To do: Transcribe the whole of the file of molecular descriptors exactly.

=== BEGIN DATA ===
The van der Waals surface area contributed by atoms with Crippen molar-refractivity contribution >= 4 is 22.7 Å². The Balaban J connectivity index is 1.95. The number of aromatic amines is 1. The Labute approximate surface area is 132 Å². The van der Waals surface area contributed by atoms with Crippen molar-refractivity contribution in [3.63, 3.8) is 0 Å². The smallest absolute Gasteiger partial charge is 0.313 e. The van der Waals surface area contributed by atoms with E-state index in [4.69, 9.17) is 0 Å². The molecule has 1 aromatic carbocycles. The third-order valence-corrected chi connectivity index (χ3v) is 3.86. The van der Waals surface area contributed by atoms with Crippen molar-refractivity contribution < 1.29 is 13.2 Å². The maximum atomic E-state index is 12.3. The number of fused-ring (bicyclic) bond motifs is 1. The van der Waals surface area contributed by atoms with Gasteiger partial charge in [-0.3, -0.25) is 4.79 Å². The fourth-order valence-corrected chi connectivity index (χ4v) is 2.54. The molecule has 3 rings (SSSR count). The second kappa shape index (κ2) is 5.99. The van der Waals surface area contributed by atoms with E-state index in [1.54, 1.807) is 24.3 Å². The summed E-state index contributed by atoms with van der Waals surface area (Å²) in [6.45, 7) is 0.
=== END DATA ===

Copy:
The van der Waals surface area contributed by atoms with Crippen molar-refractivity contribution >= 4 is 22.7 Å². The Balaban J connectivity index is 1.95. The number of aromatic amines is 1. The Labute approximate surface area is 132 Å². The van der Waals surface area contributed by atoms with Crippen molar-refractivity contribution in [3.63, 3.8) is 0 Å². The smallest absolute Gasteiger partial charge is 0.313 e. The van der Waals surface area contributed by atoms with E-state index in [4.69, 9.17) is 0 Å². The molecule has 1 aromatic carbocycles. The third-order valence-corrected chi connectivity index (χ3v) is 3.86. The van der Waals surface area contributed by atoms with Crippen molar-refractivity contribution < 1.29 is 13.2 Å². The maximum atomic E-state index is 12.3. The number of fused-ring (bicyclic) bond motifs is 1. The van der Waals surface area contributed by atoms with Gasteiger partial charge in [-0.3, -0.25) is 4.79 Å². The fourth-order valence-corrected chi connectivity index (χ4v) is 2.54. The molecule has 3 rings (SSSR count). The second kappa shape index (κ2) is 5.99. The van der Waals surface area contributed by atoms with E-state index in [1.54, 1.807) is 24.3 Å². The summed E-state index contributed by atoms with van der Waals surface area (Å²) in [6.45, 7) is 0.